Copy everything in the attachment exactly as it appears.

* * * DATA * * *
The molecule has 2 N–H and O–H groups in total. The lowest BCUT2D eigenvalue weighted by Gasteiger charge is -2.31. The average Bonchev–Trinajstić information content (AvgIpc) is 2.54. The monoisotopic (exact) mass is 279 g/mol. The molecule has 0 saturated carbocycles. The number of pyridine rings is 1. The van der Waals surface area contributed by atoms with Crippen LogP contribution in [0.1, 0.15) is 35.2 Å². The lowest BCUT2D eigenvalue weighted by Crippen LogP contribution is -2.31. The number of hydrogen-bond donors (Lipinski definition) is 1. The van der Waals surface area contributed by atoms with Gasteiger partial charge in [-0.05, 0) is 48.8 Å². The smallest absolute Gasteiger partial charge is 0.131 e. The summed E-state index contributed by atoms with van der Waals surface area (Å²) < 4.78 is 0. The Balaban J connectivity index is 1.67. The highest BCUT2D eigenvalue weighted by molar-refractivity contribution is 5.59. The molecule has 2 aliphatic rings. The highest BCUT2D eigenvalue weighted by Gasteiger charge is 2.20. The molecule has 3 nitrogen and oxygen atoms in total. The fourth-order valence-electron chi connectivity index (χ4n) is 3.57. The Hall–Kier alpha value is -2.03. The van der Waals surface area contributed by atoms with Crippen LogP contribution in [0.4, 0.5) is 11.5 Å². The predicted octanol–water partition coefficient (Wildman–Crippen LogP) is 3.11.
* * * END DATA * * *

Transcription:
The molecule has 2 N–H and O–H groups in total. The lowest BCUT2D eigenvalue weighted by Gasteiger charge is -2.31. The average Bonchev–Trinajstić information content (AvgIpc) is 2.54. The monoisotopic (exact) mass is 279 g/mol. The molecule has 0 saturated carbocycles. The number of pyridine rings is 1. The van der Waals surface area contributed by atoms with Crippen LogP contribution in [0.1, 0.15) is 35.2 Å². The lowest BCUT2D eigenvalue weighted by Crippen LogP contribution is -2.31. The number of hydrogen-bond donors (Lipinski definition) is 1. The van der Waals surface area contributed by atoms with Gasteiger partial charge in [-0.05, 0) is 48.8 Å². The smallest absolute Gasteiger partial charge is 0.131 e. The summed E-state index contributed by atoms with van der Waals surface area (Å²) < 4.78 is 0. The Balaban J connectivity index is 1.67. The highest BCUT2D eigenvalue weighted by molar-refractivity contribution is 5.59. The molecule has 2 aliphatic rings. The highest BCUT2D eigenvalue weighted by Gasteiger charge is 2.20. The molecule has 3 nitrogen and oxygen atoms in total. The fourth-order valence-electron chi connectivity index (χ4n) is 3.57. The Hall–Kier alpha value is -2.03. The van der Waals surface area contributed by atoms with Crippen LogP contribution in [0.4, 0.5) is 11.5 Å². The predicted octanol–water partition coefficient (Wildman–Crippen LogP) is 3.11.